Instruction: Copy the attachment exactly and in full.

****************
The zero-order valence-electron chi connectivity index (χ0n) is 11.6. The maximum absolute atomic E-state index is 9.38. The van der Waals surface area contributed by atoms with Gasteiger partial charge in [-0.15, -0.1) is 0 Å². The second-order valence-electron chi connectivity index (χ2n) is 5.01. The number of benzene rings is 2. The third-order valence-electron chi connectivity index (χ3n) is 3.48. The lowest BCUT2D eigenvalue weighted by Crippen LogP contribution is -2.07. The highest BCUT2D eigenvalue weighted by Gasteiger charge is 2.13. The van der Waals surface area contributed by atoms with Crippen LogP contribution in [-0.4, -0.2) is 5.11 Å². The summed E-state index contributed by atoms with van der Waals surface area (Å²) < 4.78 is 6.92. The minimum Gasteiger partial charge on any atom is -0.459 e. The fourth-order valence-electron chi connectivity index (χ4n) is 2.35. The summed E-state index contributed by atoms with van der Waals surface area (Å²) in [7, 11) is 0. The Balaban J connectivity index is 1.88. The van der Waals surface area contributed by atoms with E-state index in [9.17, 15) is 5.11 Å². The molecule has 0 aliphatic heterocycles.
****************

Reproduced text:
The zero-order valence-electron chi connectivity index (χ0n) is 11.6. The maximum absolute atomic E-state index is 9.38. The van der Waals surface area contributed by atoms with Gasteiger partial charge in [-0.15, -0.1) is 0 Å². The second-order valence-electron chi connectivity index (χ2n) is 5.01. The number of benzene rings is 2. The third-order valence-electron chi connectivity index (χ3n) is 3.48. The lowest BCUT2D eigenvalue weighted by Crippen LogP contribution is -2.07. The highest BCUT2D eigenvalue weighted by Gasteiger charge is 2.13. The van der Waals surface area contributed by atoms with Crippen LogP contribution in [-0.4, -0.2) is 5.11 Å². The summed E-state index contributed by atoms with van der Waals surface area (Å²) < 4.78 is 6.92. The minimum Gasteiger partial charge on any atom is -0.459 e. The fourth-order valence-electron chi connectivity index (χ4n) is 2.35. The summed E-state index contributed by atoms with van der Waals surface area (Å²) in [7, 11) is 0. The Balaban J connectivity index is 1.88. The van der Waals surface area contributed by atoms with E-state index in [9.17, 15) is 5.11 Å². The molecule has 0 aliphatic heterocycles.